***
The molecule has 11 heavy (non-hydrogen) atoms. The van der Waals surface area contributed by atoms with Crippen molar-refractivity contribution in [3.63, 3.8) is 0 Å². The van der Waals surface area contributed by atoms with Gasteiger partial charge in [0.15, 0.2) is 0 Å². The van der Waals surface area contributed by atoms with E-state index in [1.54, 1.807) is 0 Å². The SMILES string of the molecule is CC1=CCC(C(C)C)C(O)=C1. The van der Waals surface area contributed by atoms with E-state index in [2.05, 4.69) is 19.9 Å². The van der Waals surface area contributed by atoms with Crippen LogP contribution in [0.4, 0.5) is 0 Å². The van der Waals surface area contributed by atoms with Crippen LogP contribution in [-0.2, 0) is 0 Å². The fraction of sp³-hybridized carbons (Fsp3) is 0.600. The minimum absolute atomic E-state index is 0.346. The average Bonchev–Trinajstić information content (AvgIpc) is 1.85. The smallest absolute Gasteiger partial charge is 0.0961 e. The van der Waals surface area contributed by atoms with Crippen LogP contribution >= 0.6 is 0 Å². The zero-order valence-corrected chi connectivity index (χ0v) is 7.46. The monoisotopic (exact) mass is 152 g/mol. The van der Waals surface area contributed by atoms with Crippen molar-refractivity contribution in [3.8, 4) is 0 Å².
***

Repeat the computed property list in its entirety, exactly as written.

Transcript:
The molecule has 11 heavy (non-hydrogen) atoms. The van der Waals surface area contributed by atoms with Crippen molar-refractivity contribution in [3.63, 3.8) is 0 Å². The van der Waals surface area contributed by atoms with Gasteiger partial charge in [0.15, 0.2) is 0 Å². The van der Waals surface area contributed by atoms with E-state index in [1.54, 1.807) is 0 Å². The SMILES string of the molecule is CC1=CCC(C(C)C)C(O)=C1. The van der Waals surface area contributed by atoms with E-state index in [2.05, 4.69) is 19.9 Å². The van der Waals surface area contributed by atoms with Crippen LogP contribution in [0.4, 0.5) is 0 Å². The van der Waals surface area contributed by atoms with Crippen LogP contribution in [-0.2, 0) is 0 Å². The fraction of sp³-hybridized carbons (Fsp3) is 0.600. The minimum absolute atomic E-state index is 0.346. The average Bonchev–Trinajstić information content (AvgIpc) is 1.85. The smallest absolute Gasteiger partial charge is 0.0961 e. The van der Waals surface area contributed by atoms with Crippen LogP contribution >= 0.6 is 0 Å². The zero-order valence-corrected chi connectivity index (χ0v) is 7.46. The monoisotopic (exact) mass is 152 g/mol. The van der Waals surface area contributed by atoms with Crippen molar-refractivity contribution in [3.8, 4) is 0 Å².